She did not go for a Lamborghini, as so many often do.
Daniela Rendon instead got a Bentley. But the feds still noticed her flashy ride.
Now the Miami woman is in custody - accused of stealing $381,000 from the federal government's COVID-19 loan programs intended for businesses struggling during the pandemic.
Rendon, 31, did not use the proceeds for her company's employee payroll expenses or other overhead costs, as required by law under the Small Business Administration Paycheck Protection Program, according to an indictment. She used the fraudulently obtained funds to lease a 2021 Bentley Bentayga (sales price, $181,000), rent a Biscayne Bay apartment, pay for cosmetic dermatology procedures and refinish her designer shoes, the indictment says.
Rendon, who has a detention hearing in Miami federal court Friday, faces up to 20 years in prison if convicted on seven counts of wire fraud, two counts of money laundering and one count of aggravated identity theft. Her defense attorney, Sam Rabin, said he plans to fight the prosecution's request to hold Rendon, a lawful permanent resident from Colombia, before trial.
According to the indictment, Rendon submitted fabricated loan applications to lenders in New Jersey and Idaho by falsifying her company's revenue, payroll, number of employees, cost of goods sold and IRS tax information in order to qualify for the COVID-19 relief benefits.
But after receiving the loans through her corporate bank account, the indictment says, Rendon arranged for a payroll processor in New Jersey to issue payroll checks to herself, family members and friends for their own personal gain. The loan wire transfers went directly to her company, Rendon PA, through its account at Bank of America in Miami, according to Homeland Security Investigations agents.
The indictment, filed by federal prosecutor Jonathan Bailyn, noted that Rendon applied for her business loans through the SBA's Paycheck Protection Program for $3710,000 and the Economic Injury Disaster Relief program for $10,000.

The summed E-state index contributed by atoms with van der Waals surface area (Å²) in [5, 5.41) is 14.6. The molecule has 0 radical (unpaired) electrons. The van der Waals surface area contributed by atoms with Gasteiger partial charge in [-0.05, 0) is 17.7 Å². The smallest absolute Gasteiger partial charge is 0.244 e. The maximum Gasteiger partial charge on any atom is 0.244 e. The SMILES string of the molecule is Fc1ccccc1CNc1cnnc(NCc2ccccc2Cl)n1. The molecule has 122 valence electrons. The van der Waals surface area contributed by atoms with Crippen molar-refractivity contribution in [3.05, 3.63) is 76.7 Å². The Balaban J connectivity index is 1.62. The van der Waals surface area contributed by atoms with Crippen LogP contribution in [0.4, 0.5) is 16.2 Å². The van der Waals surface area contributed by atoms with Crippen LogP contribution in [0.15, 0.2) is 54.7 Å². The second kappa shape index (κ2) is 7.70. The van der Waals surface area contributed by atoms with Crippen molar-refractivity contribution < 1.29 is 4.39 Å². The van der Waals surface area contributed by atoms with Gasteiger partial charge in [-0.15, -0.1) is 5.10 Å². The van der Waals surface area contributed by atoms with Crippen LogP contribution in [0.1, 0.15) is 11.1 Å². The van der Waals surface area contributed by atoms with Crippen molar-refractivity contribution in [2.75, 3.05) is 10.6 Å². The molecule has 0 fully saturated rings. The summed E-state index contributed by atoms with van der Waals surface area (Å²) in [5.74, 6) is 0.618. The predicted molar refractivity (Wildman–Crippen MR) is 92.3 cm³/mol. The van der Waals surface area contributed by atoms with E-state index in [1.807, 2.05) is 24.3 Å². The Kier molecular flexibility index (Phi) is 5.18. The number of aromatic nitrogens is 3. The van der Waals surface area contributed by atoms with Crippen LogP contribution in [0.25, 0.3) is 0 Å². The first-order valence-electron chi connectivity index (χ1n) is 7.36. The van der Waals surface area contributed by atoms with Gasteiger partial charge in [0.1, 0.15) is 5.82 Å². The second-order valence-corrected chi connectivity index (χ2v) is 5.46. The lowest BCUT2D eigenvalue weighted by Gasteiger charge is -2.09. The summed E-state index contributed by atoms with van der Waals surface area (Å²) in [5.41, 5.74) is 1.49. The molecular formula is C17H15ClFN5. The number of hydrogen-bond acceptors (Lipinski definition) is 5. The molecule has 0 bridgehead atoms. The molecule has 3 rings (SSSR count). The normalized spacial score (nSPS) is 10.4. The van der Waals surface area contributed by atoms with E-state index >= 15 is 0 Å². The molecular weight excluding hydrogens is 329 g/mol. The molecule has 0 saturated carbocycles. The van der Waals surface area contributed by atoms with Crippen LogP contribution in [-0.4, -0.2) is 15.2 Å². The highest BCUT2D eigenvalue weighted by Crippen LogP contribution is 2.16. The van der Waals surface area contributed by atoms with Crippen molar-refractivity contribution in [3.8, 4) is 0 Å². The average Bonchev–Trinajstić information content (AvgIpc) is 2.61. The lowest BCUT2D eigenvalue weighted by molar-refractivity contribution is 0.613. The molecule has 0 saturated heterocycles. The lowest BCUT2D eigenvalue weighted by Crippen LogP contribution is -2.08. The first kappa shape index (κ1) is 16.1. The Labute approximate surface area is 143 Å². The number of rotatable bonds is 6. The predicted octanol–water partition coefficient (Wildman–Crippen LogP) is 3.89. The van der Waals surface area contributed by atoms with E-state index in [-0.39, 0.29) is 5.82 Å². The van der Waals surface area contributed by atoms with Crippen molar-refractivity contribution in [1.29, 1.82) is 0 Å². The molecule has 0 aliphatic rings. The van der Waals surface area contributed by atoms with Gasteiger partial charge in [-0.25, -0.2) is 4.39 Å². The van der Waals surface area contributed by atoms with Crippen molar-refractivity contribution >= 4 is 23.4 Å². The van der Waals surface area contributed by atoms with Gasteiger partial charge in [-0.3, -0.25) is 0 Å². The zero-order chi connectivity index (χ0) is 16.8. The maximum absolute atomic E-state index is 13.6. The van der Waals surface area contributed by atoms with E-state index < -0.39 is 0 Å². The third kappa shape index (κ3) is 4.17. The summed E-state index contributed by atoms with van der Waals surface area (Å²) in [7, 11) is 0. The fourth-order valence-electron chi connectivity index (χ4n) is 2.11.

Under the CARES Act approved by Congress in 2020, the federal government started doling out about $813 billion in loans through private lenders and the SBA to support ailing businesses during the pandemic. The relief loan programs became targets for fraudulent activity because they were guaranteed by the SBA as long as the funds were properly used for overhead.
Rendon is among thousands of people in South Florida and other parts of the country who have been accused of exploiting the SBA's relief programs for businesses that faced hardship during the COVID-19 pandemic between 2020 and 2022. South Florida, with the dubious distinction of being a financial fraud capital, became an epicenter for hundreds of people accused of exploiting the SBA's loan programs, federal authorities say.
Among the worst offenders in South Florida:
Back in 2020, David T. Hines received $3.4 million in COVID-19 relief loans from the SBA's program for his supposedly ailing South Florida moving business. One of his first purchases: a super-luxury Lamborghini Huracán Evo.
The Italian-made sports car - purchased for $318,000 - was not on the list of permissible expenses, needless to say. Hines also spent thousands of dollars on dating websites, jewelry and clothes, along with stays at high-end hotels such as the Fontainebleau and Setai on Miami Beach. Hines pleaded guilty to wire fraud and was sentenced to more than six years in prison.
In November, Andre Lorquet, who pretended to be a certified tax preparer, was charged with falsely claiming that a handful of businesses were struggling during the pandemic. The Miami man ended up receiving $4.4 million from the SBA's loan program and then went on a luxury-car shopping spree, South Florida-style, scooping up a Tesla Plaid, a Tesla Model S, a Lamborghini Urus and a Porsche Panamera GTS.
In December, a Miami man charged with swindling more than $2 million from the SBA's loan program was found guilty of nine counts of wire fraud, money laundering and aggravated identity theft. Valesky Barosy, who faces 20 years or more in prison at his sentencing this month, showed off his high-end purchases on social media, including photos of himself in a Lamborghini Huracán EVO and private jet. He also used the fraudulently obtained funds to buy Rolex and Hublot watches, as well as designer clothing from Louis Vuitton, Gucci and Chanel.
Former TD Bank executive Daniel Hernandez, who oversaw 80 employees at 27 branches in Miami-Dade County, fleeced the SBA's pandemic relief program by exploiting his bank from the inside, federal authorities say. In total, Hernandez and his illicit network received more than $17 million in fraudulent loans approved by TD Bank and one of his previous employers, Bank of America, as well as by the SBA itself, according to court records.
Hernandez, who was fired from his TD Bank job before his arrest in August, pleaded guilty to a wire fraud conspiracy charge in December and now faces up to 10 years in prison at his sentencing in March.